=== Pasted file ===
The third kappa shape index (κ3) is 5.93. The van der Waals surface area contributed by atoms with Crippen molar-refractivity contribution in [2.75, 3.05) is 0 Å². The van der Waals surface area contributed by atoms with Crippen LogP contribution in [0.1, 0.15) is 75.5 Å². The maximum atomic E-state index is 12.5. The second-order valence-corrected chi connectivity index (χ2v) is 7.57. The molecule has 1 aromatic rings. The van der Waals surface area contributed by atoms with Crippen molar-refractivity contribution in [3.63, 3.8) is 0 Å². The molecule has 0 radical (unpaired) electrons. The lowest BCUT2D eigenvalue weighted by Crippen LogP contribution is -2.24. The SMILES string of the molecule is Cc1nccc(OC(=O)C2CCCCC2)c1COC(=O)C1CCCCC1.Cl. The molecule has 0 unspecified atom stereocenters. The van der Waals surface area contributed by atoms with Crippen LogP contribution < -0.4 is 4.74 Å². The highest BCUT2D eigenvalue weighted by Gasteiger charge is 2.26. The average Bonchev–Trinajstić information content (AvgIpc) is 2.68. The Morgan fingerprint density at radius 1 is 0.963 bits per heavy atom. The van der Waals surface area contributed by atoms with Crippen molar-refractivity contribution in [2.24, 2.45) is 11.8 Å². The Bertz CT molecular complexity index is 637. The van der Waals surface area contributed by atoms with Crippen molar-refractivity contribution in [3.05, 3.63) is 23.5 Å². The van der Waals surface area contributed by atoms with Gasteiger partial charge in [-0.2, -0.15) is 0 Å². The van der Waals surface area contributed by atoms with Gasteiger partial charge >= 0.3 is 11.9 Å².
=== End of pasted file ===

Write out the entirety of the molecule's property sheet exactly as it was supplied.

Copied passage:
The third kappa shape index (κ3) is 5.93. The van der Waals surface area contributed by atoms with Crippen molar-refractivity contribution in [2.75, 3.05) is 0 Å². The van der Waals surface area contributed by atoms with Crippen LogP contribution in [0.1, 0.15) is 75.5 Å². The maximum atomic E-state index is 12.5. The second-order valence-corrected chi connectivity index (χ2v) is 7.57. The molecule has 1 aromatic rings. The van der Waals surface area contributed by atoms with Crippen molar-refractivity contribution in [3.63, 3.8) is 0 Å². The molecule has 0 radical (unpaired) electrons. The lowest BCUT2D eigenvalue weighted by Crippen LogP contribution is -2.24. The SMILES string of the molecule is Cc1nccc(OC(=O)C2CCCCC2)c1COC(=O)C1CCCCC1.Cl. The molecule has 0 unspecified atom stereocenters. The van der Waals surface area contributed by atoms with Crippen LogP contribution < -0.4 is 4.74 Å². The highest BCUT2D eigenvalue weighted by Gasteiger charge is 2.26. The average Bonchev–Trinajstić information content (AvgIpc) is 2.68. The Morgan fingerprint density at radius 1 is 0.963 bits per heavy atom. The van der Waals surface area contributed by atoms with Crippen molar-refractivity contribution in [2.24, 2.45) is 11.8 Å². The Bertz CT molecular complexity index is 637. The van der Waals surface area contributed by atoms with Crippen molar-refractivity contribution in [3.05, 3.63) is 23.5 Å². The van der Waals surface area contributed by atoms with Gasteiger partial charge in [-0.2, -0.15) is 0 Å². The van der Waals surface area contributed by atoms with Gasteiger partial charge >= 0.3 is 11.9 Å².